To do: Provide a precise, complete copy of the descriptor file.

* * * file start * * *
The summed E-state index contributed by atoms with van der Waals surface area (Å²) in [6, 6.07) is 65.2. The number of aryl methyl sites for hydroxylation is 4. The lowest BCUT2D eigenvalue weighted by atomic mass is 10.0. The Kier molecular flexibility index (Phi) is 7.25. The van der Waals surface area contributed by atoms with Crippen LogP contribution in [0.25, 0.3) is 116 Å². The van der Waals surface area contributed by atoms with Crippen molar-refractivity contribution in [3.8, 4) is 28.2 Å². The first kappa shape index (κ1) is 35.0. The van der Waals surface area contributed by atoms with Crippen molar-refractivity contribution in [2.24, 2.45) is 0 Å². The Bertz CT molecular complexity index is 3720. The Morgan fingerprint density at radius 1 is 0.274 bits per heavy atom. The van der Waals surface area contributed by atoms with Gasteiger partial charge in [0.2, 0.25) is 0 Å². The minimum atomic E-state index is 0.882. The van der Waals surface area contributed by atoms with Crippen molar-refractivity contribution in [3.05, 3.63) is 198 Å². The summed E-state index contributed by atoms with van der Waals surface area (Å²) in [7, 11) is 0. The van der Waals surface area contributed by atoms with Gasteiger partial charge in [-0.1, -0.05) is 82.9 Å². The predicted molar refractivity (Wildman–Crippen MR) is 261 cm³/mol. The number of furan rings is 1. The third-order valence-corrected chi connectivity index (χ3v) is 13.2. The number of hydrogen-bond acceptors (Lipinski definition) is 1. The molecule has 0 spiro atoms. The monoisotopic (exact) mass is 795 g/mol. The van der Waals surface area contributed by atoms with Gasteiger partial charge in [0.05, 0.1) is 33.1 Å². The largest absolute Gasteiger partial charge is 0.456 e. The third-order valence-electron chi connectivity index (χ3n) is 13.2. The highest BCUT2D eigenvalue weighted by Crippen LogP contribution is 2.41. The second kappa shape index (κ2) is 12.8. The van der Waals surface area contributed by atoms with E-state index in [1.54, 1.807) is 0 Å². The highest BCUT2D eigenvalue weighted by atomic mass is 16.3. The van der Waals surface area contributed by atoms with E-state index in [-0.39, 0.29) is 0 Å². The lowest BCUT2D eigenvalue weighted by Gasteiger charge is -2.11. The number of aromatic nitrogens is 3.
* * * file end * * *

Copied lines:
The summed E-state index contributed by atoms with van der Waals surface area (Å²) in [6, 6.07) is 65.2. The number of aryl methyl sites for hydroxylation is 4. The lowest BCUT2D eigenvalue weighted by atomic mass is 10.0. The Kier molecular flexibility index (Phi) is 7.25. The van der Waals surface area contributed by atoms with Crippen LogP contribution in [0.25, 0.3) is 116 Å². The van der Waals surface area contributed by atoms with Crippen molar-refractivity contribution in [3.8, 4) is 28.2 Å². The first kappa shape index (κ1) is 35.0. The van der Waals surface area contributed by atoms with Crippen molar-refractivity contribution in [2.24, 2.45) is 0 Å². The Bertz CT molecular complexity index is 3720. The Morgan fingerprint density at radius 1 is 0.274 bits per heavy atom. The van der Waals surface area contributed by atoms with Gasteiger partial charge in [0.2, 0.25) is 0 Å². The minimum atomic E-state index is 0.882. The van der Waals surface area contributed by atoms with Crippen molar-refractivity contribution in [3.05, 3.63) is 198 Å². The summed E-state index contributed by atoms with van der Waals surface area (Å²) in [7, 11) is 0. The van der Waals surface area contributed by atoms with Gasteiger partial charge in [-0.1, -0.05) is 82.9 Å². The predicted molar refractivity (Wildman–Crippen MR) is 261 cm³/mol. The number of furan rings is 1. The third-order valence-corrected chi connectivity index (χ3v) is 13.2. The number of hydrogen-bond acceptors (Lipinski definition) is 1. The molecule has 0 spiro atoms. The monoisotopic (exact) mass is 795 g/mol. The van der Waals surface area contributed by atoms with Gasteiger partial charge in [0.05, 0.1) is 33.1 Å². The largest absolute Gasteiger partial charge is 0.456 e. The third-order valence-electron chi connectivity index (χ3n) is 13.2. The highest BCUT2D eigenvalue weighted by Crippen LogP contribution is 2.41. The second kappa shape index (κ2) is 12.8. The van der Waals surface area contributed by atoms with E-state index in [1.54, 1.807) is 0 Å². The highest BCUT2D eigenvalue weighted by atomic mass is 16.3. The van der Waals surface area contributed by atoms with E-state index in [-0.39, 0.29) is 0 Å². The lowest BCUT2D eigenvalue weighted by Gasteiger charge is -2.11. The number of aromatic nitrogens is 3.